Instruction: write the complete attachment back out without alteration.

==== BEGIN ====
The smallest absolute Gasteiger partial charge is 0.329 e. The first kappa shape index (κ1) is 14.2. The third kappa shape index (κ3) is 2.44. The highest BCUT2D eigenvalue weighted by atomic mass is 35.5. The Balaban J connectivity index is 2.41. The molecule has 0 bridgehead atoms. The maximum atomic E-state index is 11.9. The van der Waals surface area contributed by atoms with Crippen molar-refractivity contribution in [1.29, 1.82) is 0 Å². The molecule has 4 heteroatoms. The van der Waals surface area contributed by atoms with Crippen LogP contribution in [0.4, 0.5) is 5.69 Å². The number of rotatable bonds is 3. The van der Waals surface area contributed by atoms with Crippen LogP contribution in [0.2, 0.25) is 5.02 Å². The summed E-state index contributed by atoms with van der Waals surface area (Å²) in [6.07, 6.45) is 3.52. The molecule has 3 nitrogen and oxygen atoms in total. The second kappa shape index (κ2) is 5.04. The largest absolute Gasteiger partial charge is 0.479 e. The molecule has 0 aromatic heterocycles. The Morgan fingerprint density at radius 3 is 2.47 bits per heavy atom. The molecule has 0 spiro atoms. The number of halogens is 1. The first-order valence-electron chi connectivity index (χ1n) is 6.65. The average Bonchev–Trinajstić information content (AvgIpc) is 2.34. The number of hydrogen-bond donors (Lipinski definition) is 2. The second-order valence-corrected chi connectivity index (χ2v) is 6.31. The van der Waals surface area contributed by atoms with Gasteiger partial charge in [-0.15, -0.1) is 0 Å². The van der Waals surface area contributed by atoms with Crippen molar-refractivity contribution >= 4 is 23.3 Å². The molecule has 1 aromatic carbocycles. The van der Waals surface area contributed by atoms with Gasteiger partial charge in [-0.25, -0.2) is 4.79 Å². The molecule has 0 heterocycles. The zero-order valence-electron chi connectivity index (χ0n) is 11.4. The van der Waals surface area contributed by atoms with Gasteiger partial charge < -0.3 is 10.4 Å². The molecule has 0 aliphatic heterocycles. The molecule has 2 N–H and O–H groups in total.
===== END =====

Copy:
The smallest absolute Gasteiger partial charge is 0.329 e. The first kappa shape index (κ1) is 14.2. The third kappa shape index (κ3) is 2.44. The highest BCUT2D eigenvalue weighted by atomic mass is 35.5. The Balaban J connectivity index is 2.41. The molecule has 0 bridgehead atoms. The maximum atomic E-state index is 11.9. The van der Waals surface area contributed by atoms with Crippen molar-refractivity contribution in [1.29, 1.82) is 0 Å². The molecule has 4 heteroatoms. The van der Waals surface area contributed by atoms with Crippen LogP contribution in [0.4, 0.5) is 5.69 Å². The number of rotatable bonds is 3. The van der Waals surface area contributed by atoms with Crippen LogP contribution in [0.2, 0.25) is 5.02 Å². The summed E-state index contributed by atoms with van der Waals surface area (Å²) in [6.07, 6.45) is 3.52. The molecule has 3 nitrogen and oxygen atoms in total. The second kappa shape index (κ2) is 5.04. The largest absolute Gasteiger partial charge is 0.479 e. The molecule has 0 aromatic heterocycles. The Morgan fingerprint density at radius 3 is 2.47 bits per heavy atom. The molecule has 0 spiro atoms. The number of halogens is 1. The first-order valence-electron chi connectivity index (χ1n) is 6.65. The average Bonchev–Trinajstić information content (AvgIpc) is 2.34. The number of hydrogen-bond donors (Lipinski definition) is 2. The second-order valence-corrected chi connectivity index (χ2v) is 6.31. The van der Waals surface area contributed by atoms with Gasteiger partial charge in [-0.15, -0.1) is 0 Å². The van der Waals surface area contributed by atoms with Crippen molar-refractivity contribution >= 4 is 23.3 Å². The molecule has 1 aromatic carbocycles. The van der Waals surface area contributed by atoms with Gasteiger partial charge in [-0.25, -0.2) is 4.79 Å². The molecule has 0 heterocycles. The zero-order valence-electron chi connectivity index (χ0n) is 11.4. The van der Waals surface area contributed by atoms with Gasteiger partial charge < -0.3 is 10.4 Å². The molecule has 0 aliphatic heterocycles. The molecule has 2 N–H and O–H groups in total.